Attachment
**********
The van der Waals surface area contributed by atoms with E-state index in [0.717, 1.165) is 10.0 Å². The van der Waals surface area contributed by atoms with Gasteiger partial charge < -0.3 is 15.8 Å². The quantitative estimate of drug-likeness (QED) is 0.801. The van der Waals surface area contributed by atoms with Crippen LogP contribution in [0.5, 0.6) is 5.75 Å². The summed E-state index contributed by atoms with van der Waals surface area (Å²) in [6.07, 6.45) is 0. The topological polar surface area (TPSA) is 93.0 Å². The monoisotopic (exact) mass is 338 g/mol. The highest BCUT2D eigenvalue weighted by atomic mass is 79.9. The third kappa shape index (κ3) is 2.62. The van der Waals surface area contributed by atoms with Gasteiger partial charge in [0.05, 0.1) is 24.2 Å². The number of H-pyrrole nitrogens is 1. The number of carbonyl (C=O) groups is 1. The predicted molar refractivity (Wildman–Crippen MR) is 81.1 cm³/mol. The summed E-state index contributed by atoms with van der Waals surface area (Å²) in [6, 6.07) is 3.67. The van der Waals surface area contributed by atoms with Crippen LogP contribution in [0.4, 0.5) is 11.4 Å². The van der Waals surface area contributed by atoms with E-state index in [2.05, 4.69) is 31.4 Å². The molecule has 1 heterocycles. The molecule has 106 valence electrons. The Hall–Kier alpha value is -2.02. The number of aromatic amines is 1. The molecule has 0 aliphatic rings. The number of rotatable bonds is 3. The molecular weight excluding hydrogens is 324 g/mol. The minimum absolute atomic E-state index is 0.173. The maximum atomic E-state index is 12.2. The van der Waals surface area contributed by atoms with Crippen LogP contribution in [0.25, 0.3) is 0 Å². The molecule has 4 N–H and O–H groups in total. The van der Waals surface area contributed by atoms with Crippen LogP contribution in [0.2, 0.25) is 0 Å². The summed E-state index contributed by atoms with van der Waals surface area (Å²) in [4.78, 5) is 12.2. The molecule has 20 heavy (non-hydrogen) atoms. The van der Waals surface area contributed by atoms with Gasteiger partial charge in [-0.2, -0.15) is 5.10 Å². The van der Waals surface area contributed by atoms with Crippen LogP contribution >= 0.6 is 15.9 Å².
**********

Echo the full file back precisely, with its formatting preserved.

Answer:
The van der Waals surface area contributed by atoms with E-state index in [0.717, 1.165) is 10.0 Å². The van der Waals surface area contributed by atoms with Gasteiger partial charge < -0.3 is 15.8 Å². The quantitative estimate of drug-likeness (QED) is 0.801. The van der Waals surface area contributed by atoms with Crippen LogP contribution in [0.5, 0.6) is 5.75 Å². The summed E-state index contributed by atoms with van der Waals surface area (Å²) in [6.07, 6.45) is 0. The topological polar surface area (TPSA) is 93.0 Å². The monoisotopic (exact) mass is 338 g/mol. The highest BCUT2D eigenvalue weighted by atomic mass is 79.9. The third kappa shape index (κ3) is 2.62. The van der Waals surface area contributed by atoms with Gasteiger partial charge in [0.05, 0.1) is 24.2 Å². The number of H-pyrrole nitrogens is 1. The number of carbonyl (C=O) groups is 1. The predicted molar refractivity (Wildman–Crippen MR) is 81.1 cm³/mol. The summed E-state index contributed by atoms with van der Waals surface area (Å²) in [6, 6.07) is 3.67. The van der Waals surface area contributed by atoms with Crippen LogP contribution in [0.4, 0.5) is 11.4 Å². The van der Waals surface area contributed by atoms with E-state index in [2.05, 4.69) is 31.4 Å². The molecule has 1 heterocycles. The molecule has 106 valence electrons. The Hall–Kier alpha value is -2.02. The number of aromatic amines is 1. The molecule has 0 aliphatic rings. The number of rotatable bonds is 3. The molecular weight excluding hydrogens is 324 g/mol. The minimum absolute atomic E-state index is 0.173. The maximum atomic E-state index is 12.2. The van der Waals surface area contributed by atoms with Crippen LogP contribution in [0.25, 0.3) is 0 Å². The molecule has 4 N–H and O–H groups in total. The van der Waals surface area contributed by atoms with Crippen LogP contribution in [0.2, 0.25) is 0 Å². The summed E-state index contributed by atoms with van der Waals surface area (Å²) in [4.78, 5) is 12.2. The molecule has 20 heavy (non-hydrogen) atoms. The van der Waals surface area contributed by atoms with Gasteiger partial charge in [-0.2, -0.15) is 5.10 Å². The van der Waals surface area contributed by atoms with Crippen LogP contribution >= 0.6 is 15.9 Å².